In mid-December, five young women were arrested in Berlin for raising slogans in front of the chancellor. “Save Food, Agricultural Turnaround (GE) Setz Now” was there to read in scrappy script. He was a climate activist for the group “Uprising of the Last Generation”. In the autumn, the members had already received much media attention: during the federal election campaign, they had set up a tent camp near the Reichstag. Some of them went on hunger strike to raise awareness about climate change and to hold talks with the chancellor’s candidate.
I ran into the group by chance on a light evening. With friends, I went to the “Festival of Lights”, a large, colorful spectacle in which the television tower, the Brandenburg Gate and other landmarks were illuminated with animated images in the dark. We were quick and didn’t waste time too far from the climate camp. A group of young men, as serious as they were, passed by us towards the camp. He had a cardboard sign that read “Hunger Strike”. Parallel lines were drawn down – one for each day they were hungry.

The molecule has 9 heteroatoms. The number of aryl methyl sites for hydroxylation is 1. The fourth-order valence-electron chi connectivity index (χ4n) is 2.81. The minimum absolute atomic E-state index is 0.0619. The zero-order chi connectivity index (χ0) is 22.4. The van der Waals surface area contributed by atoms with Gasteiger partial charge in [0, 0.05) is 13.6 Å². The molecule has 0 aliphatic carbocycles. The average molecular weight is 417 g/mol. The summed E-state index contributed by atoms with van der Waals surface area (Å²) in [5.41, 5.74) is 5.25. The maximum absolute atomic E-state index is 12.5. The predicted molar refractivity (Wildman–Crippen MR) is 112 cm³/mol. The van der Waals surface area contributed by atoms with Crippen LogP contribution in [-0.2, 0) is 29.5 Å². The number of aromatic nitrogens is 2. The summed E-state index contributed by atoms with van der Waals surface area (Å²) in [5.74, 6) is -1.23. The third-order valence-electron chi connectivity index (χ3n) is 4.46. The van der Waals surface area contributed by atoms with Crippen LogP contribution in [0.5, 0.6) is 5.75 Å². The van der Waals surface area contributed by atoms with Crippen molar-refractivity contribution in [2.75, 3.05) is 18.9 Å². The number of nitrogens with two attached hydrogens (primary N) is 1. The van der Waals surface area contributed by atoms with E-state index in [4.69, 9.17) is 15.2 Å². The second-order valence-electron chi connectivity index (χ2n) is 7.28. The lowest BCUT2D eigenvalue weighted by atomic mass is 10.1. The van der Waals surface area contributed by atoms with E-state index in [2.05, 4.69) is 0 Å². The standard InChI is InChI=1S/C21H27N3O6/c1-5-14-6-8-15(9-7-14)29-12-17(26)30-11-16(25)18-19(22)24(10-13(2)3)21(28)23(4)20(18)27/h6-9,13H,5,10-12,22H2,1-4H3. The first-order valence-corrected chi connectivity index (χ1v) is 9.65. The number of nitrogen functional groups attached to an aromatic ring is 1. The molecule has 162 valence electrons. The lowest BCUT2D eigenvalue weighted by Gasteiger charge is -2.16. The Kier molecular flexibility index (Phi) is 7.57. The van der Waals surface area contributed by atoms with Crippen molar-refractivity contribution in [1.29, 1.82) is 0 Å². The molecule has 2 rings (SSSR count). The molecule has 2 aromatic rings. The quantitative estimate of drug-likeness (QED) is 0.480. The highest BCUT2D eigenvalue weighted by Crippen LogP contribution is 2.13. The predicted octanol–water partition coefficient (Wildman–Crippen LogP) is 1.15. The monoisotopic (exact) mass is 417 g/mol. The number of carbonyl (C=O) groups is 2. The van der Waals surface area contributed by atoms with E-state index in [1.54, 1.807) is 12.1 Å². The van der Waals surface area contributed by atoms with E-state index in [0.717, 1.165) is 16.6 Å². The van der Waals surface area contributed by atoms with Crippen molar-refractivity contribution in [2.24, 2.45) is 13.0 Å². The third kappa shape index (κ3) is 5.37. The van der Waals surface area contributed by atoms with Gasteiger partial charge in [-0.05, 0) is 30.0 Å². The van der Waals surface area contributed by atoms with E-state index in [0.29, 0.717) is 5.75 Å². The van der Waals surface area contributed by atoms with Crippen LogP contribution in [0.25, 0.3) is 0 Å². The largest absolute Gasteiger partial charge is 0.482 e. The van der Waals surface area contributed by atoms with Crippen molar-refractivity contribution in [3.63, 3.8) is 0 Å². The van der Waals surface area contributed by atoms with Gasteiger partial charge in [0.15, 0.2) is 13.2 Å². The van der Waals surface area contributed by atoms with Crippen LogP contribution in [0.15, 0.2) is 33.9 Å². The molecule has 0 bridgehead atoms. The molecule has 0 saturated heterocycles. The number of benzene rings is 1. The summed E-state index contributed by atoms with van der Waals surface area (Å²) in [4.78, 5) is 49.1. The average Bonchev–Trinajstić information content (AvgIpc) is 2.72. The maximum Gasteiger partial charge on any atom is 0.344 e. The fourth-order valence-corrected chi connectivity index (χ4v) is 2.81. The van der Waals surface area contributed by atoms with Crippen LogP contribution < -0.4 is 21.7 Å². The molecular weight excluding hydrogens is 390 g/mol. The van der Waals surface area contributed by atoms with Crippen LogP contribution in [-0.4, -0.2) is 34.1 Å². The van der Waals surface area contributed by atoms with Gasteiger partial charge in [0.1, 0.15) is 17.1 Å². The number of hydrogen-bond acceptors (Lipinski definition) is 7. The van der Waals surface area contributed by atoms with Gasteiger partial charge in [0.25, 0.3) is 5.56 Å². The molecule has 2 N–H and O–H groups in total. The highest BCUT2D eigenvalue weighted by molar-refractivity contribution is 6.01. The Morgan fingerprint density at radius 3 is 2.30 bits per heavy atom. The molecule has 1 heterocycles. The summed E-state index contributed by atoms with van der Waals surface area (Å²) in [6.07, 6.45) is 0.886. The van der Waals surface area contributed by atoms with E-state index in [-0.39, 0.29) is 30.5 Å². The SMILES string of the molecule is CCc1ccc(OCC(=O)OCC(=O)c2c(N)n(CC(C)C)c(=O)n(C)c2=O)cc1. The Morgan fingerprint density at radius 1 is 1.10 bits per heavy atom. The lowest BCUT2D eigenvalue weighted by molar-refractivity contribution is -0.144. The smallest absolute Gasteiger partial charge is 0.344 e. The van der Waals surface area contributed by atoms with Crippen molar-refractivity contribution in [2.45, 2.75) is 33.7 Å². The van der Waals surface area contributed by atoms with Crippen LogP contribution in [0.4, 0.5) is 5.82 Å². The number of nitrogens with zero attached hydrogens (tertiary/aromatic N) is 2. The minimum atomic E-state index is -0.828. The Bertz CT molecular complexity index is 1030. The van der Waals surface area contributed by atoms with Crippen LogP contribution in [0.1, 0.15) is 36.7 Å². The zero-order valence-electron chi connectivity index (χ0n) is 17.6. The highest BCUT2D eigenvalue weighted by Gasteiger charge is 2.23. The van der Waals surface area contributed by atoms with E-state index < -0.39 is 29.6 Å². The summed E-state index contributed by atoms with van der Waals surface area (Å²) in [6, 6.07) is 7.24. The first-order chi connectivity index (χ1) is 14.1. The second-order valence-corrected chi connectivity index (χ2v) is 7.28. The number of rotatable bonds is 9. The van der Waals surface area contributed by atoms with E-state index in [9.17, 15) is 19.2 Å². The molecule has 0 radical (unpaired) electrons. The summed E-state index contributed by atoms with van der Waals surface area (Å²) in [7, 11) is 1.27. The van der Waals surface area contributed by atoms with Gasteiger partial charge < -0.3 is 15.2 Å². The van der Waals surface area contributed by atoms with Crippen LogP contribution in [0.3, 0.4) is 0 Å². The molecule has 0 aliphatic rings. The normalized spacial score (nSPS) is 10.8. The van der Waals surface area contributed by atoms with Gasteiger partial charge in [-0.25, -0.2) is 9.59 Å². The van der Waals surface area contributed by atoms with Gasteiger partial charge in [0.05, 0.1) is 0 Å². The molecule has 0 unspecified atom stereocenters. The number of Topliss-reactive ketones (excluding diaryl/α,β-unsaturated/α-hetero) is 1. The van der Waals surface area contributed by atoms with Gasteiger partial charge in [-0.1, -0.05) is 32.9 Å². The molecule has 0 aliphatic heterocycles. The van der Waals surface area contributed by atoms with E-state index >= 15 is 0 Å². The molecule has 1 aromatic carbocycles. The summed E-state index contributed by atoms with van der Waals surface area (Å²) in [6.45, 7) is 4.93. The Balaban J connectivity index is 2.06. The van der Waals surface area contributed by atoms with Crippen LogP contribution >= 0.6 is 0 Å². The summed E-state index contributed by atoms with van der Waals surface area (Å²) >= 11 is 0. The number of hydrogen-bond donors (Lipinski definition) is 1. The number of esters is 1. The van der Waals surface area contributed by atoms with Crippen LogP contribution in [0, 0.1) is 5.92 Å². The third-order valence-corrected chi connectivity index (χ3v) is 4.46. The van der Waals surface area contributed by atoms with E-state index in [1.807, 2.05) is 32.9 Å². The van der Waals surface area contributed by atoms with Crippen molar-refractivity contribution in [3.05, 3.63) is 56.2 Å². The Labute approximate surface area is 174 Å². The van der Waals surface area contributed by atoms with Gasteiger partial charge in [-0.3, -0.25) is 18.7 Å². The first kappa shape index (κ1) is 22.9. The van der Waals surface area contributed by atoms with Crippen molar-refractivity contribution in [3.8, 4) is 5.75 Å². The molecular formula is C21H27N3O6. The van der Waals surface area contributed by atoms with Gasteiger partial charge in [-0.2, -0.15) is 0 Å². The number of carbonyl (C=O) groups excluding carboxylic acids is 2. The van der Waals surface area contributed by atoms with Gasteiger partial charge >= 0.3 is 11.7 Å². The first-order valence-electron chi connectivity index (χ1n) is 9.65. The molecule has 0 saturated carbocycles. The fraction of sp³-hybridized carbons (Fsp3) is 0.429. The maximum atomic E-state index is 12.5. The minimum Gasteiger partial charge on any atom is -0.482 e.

Environmental journalist Ralph Stork gets to the bottom of these questions once a month in »Stork Spiesielafter.
For me it was a meeting that had a lasting effect: while I just wanted to spend a nice evening with friends, they were putting their health, maybe even their life at risk – with the belief that they had to save the world. Or at least try to. The fleeting encounter triggered a whole cascade of emotions in me: fear for the health of young people; Disappointed they didn’t see any other way; Respect too. At the same time, I felt guilty because, although I sympathize with the climate movement, in everyday family life I am still far from committing to climate protection with everything I have. And there was a sense of disapproval, because trying to enforce demands with a hunger strike always meant blackmailing others.
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